Nothing is sacred, it seems, when it comes to the whims of the global economy.
The American Farm Bureau Federation announced in a statement on Thursday that the cost of a traditional Thanksgiving dinner -- turkey, stuffing, cranberries, pumpkin pie and all the basic trimmings -- will increase about 13% this year, the biggest jump since 1990.
This figure is the result of the group's twenty-sixth annual informal price survey of classic Thanksgiving dinner menu items. The average cost of a 2011 Thanksgiving dinner for 10 will be $49.20, the group projects -- a $5.73 increase from last year's average.
Still, AFBF President Bob Stallman, a Texas rice and cattle farmer, insists that Thanksgiving is both noble and cheap. "The cost of this year's meal remains a bargain," he said, "at just under $5 per person." Praising "the quality and variety of food produced for our dinner tables on America's diverse farms and ranches," Stallman called it "an honor for our farm and ranch families to produce the food from our nation's land for family Thanksgiving celebrations."
Thanksgiving may be a quintessentially American celebration, but the making of the meal is far from insulted from global pricing pressures. A whole turkey, the biggest cost contributor to the feast, showed the largest price increase from 2010: 4% more for a 16-pound bird, or $21.57. According to AFBF senior economist John Anderson, "Turkey prices are higher this year primarily due to strong consumer demand both here in the U.S. and globally."
As for the other items spilling out of the cornucopia, their price increases result from rising commodity costs across the board, which impact the bottom lines of food preparers, grocers, and ultimately, shoppers.
As Anderson explained, "The era of grocers holding the line on retail food cost increases is basically over. Retailers are being more aggressive about passing on higher costs for shipping, processing and storing food to consumers, although turkeys may still be featured in special sales and promotions close to Thanksgiving."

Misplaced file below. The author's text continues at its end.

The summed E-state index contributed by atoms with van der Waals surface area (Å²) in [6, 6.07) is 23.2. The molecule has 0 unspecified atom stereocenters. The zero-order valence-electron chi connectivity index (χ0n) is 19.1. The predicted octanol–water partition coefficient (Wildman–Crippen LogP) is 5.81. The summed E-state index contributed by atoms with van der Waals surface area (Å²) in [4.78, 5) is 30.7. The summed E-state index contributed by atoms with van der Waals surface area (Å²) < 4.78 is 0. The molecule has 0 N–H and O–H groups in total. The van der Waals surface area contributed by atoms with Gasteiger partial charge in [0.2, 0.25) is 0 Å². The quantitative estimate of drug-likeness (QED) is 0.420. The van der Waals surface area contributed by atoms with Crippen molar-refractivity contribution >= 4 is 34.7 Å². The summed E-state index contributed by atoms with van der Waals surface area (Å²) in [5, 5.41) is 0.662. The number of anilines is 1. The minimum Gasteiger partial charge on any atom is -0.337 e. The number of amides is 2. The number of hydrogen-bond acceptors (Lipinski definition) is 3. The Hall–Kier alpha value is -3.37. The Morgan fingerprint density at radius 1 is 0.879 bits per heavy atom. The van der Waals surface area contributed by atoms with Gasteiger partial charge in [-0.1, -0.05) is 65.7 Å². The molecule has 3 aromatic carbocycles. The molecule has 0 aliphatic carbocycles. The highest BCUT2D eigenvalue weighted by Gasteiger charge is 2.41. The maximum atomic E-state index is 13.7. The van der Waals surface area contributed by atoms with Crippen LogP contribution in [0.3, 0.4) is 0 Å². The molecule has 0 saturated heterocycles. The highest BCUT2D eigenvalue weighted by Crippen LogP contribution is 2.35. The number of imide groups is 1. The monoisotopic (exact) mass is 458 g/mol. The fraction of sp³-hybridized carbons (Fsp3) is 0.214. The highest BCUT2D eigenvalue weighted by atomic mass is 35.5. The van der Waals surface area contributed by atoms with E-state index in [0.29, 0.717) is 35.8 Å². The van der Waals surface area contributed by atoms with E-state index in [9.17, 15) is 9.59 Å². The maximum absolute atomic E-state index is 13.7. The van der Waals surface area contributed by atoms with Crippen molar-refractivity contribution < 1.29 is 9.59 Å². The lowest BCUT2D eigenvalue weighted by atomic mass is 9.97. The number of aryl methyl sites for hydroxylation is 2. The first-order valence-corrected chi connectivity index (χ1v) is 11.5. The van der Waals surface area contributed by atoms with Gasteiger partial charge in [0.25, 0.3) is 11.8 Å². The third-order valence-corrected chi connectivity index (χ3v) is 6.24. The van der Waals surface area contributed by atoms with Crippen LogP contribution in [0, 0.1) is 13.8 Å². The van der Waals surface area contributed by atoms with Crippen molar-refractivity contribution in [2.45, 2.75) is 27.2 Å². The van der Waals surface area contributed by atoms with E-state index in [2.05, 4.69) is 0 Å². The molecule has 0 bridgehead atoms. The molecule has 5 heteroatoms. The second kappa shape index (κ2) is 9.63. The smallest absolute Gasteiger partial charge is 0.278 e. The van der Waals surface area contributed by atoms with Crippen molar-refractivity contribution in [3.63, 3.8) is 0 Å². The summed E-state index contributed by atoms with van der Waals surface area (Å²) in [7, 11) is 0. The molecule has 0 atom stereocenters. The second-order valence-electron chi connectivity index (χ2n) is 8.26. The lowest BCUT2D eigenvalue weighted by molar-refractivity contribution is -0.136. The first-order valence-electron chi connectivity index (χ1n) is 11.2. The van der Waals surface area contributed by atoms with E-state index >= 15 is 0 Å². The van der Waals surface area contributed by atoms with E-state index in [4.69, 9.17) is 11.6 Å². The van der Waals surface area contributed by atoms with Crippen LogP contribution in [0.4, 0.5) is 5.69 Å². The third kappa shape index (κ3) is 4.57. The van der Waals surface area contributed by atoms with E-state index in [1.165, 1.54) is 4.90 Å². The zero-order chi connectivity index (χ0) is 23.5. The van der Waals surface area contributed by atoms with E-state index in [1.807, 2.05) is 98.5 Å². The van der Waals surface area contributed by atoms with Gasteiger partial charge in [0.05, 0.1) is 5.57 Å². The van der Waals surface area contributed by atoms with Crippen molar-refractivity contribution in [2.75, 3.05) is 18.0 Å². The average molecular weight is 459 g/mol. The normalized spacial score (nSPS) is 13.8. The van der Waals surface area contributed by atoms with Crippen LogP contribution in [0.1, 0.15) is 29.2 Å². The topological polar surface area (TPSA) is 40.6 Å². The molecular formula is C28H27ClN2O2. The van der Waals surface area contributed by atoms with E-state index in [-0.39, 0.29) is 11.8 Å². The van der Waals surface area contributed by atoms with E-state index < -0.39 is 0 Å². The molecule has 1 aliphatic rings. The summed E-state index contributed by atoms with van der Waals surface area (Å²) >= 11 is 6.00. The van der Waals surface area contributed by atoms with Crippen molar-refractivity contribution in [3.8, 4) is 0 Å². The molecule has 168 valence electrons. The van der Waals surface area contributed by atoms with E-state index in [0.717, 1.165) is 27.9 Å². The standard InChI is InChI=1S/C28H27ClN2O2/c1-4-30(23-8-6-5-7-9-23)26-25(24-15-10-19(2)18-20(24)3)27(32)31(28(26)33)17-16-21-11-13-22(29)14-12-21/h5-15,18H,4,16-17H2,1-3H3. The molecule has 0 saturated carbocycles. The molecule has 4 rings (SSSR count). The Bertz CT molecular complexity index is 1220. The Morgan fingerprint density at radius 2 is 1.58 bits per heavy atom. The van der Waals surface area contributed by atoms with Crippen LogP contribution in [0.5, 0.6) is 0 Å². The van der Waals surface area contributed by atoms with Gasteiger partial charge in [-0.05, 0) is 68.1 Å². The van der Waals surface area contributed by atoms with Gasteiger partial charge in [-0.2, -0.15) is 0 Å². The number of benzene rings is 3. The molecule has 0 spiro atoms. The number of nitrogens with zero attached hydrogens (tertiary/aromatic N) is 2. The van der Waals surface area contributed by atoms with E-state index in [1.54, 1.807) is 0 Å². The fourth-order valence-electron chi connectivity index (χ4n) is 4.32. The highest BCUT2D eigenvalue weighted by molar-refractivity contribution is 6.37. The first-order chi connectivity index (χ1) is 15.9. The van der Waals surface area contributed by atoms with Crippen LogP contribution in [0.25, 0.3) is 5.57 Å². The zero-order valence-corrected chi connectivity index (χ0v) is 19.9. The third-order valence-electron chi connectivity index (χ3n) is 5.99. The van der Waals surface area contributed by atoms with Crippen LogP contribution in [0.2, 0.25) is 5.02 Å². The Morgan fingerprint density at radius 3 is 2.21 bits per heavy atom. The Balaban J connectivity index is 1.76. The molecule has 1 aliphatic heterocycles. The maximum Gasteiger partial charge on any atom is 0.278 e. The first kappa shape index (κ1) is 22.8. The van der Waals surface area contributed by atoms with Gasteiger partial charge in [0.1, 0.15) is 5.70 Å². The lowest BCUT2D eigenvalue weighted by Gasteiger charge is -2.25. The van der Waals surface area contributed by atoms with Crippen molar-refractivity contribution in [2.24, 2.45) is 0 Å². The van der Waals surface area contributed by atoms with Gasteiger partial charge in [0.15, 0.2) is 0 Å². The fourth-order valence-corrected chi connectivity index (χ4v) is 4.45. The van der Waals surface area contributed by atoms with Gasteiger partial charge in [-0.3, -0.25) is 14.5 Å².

Backing up this assertion, the AFBF produced data showing increases in the prices of everything on their list except miscellaneous ingredients (onions, eggs, sugar, flour, evaporated milk and butter) and a one-pound relish tray (carrots and celery). A gallon of whole milk, for example, went up by 42 cents, or 13%, to $3.66.
"Demand for U.S. dairy products has been strong throughout the year and continues to influence retail prices, as demand for higher-quality food products grows globally," Anderson said.
Overall, though, U.S. consumers don't have much to complain about, according to Anderson. Food costs have been relatively stable, the past year notwithstanding. "The worst of the price inflation may be ending," he told Bloomberg's Jeff Wilson, "and we should see moderation in 2012." But, as Wilson notes, "At a time when global food prices tracked by the United Nations fell 9.1% from a record in February, U.S. consumers are paying record prices." The rising price of energy also increases the cost of eating at home, which was up 6.3% in September from a year earlier.
The Farm Bureau, a nonprofit organization that works to promote agricultural profitability and rural community life, deployed 141 volunteer shoppers from 35 states to carry out this year's survey. The menu has been fixed since the survey's inception in 1986, in order to allow for consistent price comparisons. Designated shoppers are instructed to seek out the best prices without using coupons or special deals.